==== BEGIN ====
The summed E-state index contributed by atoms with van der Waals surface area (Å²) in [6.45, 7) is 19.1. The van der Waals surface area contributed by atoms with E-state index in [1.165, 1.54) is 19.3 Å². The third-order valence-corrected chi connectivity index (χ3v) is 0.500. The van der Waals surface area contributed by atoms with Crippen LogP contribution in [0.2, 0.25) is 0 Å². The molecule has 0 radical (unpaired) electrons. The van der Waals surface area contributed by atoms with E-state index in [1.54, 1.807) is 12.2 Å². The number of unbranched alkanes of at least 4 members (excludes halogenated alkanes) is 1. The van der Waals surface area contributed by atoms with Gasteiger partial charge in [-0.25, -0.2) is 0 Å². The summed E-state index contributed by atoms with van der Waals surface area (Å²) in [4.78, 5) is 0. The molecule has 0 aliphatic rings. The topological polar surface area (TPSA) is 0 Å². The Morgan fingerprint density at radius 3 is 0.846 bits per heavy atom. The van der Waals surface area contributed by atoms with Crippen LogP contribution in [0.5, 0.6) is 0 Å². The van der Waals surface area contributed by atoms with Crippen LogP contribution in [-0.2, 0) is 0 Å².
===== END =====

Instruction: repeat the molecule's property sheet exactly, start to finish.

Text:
The summed E-state index contributed by atoms with van der Waals surface area (Å²) in [6.45, 7) is 19.1. The van der Waals surface area contributed by atoms with E-state index in [1.165, 1.54) is 19.3 Å². The third-order valence-corrected chi connectivity index (χ3v) is 0.500. The van der Waals surface area contributed by atoms with Crippen LogP contribution in [0.2, 0.25) is 0 Å². The molecule has 0 radical (unpaired) electrons. The van der Waals surface area contributed by atoms with E-state index in [1.54, 1.807) is 12.2 Å². The number of unbranched alkanes of at least 4 members (excludes halogenated alkanes) is 1. The van der Waals surface area contributed by atoms with Gasteiger partial charge in [-0.25, -0.2) is 0 Å². The summed E-state index contributed by atoms with van der Waals surface area (Å²) in [4.78, 5) is 0. The molecule has 0 aliphatic rings. The topological polar surface area (TPSA) is 0 Å². The Morgan fingerprint density at radius 3 is 0.846 bits per heavy atom. The van der Waals surface area contributed by atoms with Crippen LogP contribution in [0.5, 0.6) is 0 Å². The van der Waals surface area contributed by atoms with Crippen LogP contribution in [-0.2, 0) is 0 Å².